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When Adam Smith said that “there is a great deal of ruin in a nation”, he was commenting on a military defeat, but economists tend to treat it as a more general truth about the durability of nations in the face of apparently overwhelming debt. And it is true that while over-indebted companies tend to be wiped out, countries such as Argentina keep bouncing back.
Emerging economies have to pay attention to what foreign investors think, because they typically have to borrow in dollars rather than their own currency. Life is different for countries such as the US and the UK, which have been borrowing enthusiastically in their own currencies with little sign of serious concern from the bond markets. For richer countries it is possible that Dick Cheney was right when (according to former treasury secretary Paul O’Neill) he said that “Reagan proved that deficits don’t matter.” If deficits don’t matter, one can only surmise that their natural consequence – public debt – doesn’t matter either.
We had better hope that both Cheney’s claim and Adam Smith’s rumination prove to be true, because many wealthy governments are building up debt very swiftly indeed.
According to the IMF, in the years leading up to the crisis, the gross debt to GDP ratio – which includes interest payments – was just over 40 per cent in the UK and 60 per cent in the US. This year it looks like it will exceed 80 per cent in the UK and 90 per cent in the US. By 2014, the IMF expects the UK ratio to be just under 100 per cent, and the US ratio to rise to nearly 110 per cent.
What are the likely consequences of issuing all these IOUs? A new study by Carmen Reinhart and the IMF’s former chief economist Kenneth Rogoff offers clues. Reinhart and Rogoff have been constructing an impressive database on public debt, covering 44 countries and stretching back two centuries. If the past is any guide to the future, they offer plenty of reason to be concerned.
Reinhart and Rogoff look at episodes of low, medium, high and very high indebtedness, drawing boundaries arbitrarily at public debt/GDP ratios of 30, 60 and 90 per cent. And up to a point, Dick Cheney and Adam Smith are right: there is little sign of trouble at any level of public debt up to 90 per cent of GDP. But once public debt strays into the “very high” category – which is where most rich countries are quickly heading – economic growth has tended to slump. For highly indebted rich countries, median economic growth is about 1 per cent lower than for less indebted rich countries, and mean growth is 4 per cent lower. The fact that mean growth is particularly weak indicates that for a minority of countries, high debt is a catastrophe.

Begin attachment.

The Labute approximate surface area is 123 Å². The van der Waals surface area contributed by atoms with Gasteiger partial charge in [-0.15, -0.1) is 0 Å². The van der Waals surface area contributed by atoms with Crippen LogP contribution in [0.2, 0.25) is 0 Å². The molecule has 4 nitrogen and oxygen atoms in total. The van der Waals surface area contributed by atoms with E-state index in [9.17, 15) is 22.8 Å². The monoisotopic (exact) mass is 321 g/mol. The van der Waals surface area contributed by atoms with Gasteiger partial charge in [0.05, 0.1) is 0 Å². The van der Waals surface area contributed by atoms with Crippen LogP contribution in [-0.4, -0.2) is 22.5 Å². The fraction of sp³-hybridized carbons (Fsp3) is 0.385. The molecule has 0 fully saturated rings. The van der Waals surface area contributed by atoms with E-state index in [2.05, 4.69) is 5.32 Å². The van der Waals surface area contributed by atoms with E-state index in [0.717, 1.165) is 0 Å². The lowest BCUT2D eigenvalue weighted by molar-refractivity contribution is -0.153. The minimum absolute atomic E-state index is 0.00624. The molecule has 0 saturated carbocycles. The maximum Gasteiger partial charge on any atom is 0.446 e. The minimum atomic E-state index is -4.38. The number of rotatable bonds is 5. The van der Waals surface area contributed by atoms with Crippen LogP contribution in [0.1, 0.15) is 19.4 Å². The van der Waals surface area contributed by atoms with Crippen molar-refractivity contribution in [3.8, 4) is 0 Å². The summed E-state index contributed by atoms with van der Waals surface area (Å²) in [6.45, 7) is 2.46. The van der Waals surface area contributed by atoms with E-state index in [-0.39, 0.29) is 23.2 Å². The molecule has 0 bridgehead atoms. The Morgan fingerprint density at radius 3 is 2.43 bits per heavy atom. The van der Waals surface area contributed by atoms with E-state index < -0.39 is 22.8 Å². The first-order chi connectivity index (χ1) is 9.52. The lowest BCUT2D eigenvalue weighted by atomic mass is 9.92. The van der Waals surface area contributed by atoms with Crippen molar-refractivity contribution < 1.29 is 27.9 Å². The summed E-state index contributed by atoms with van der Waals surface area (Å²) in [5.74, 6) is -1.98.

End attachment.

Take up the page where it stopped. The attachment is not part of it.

The Reinhart-Rogoff study offers some cause for optimism. Most rich countries are still below the 90 per cent public debt/GDP threshold: so far, debt and deficits are a symptom of weakness, not its cause. And the high inflation feared by some commentators has not, historically, been a feature of high debt levels in rich countries.
Overall, though, the study is worrying. Although there are cases of highly indebted governments presiding over rapid growth – such as Australia and New Zealand immediately after the second world war – they look like deceptive parallels for today. High debt is to be expected after a major war, and as the economy moves to a peacetime footing, high growth is quite possible too.
But high debt in peacetime is suggestive of something rotten in the body politic. The UK government’s structural deficit is larger than the budget for the National Health Service. It will be a long slog from here.
Tim Harford’s latest book is ‘Dear Undercover Economist’ (Little, Brown)
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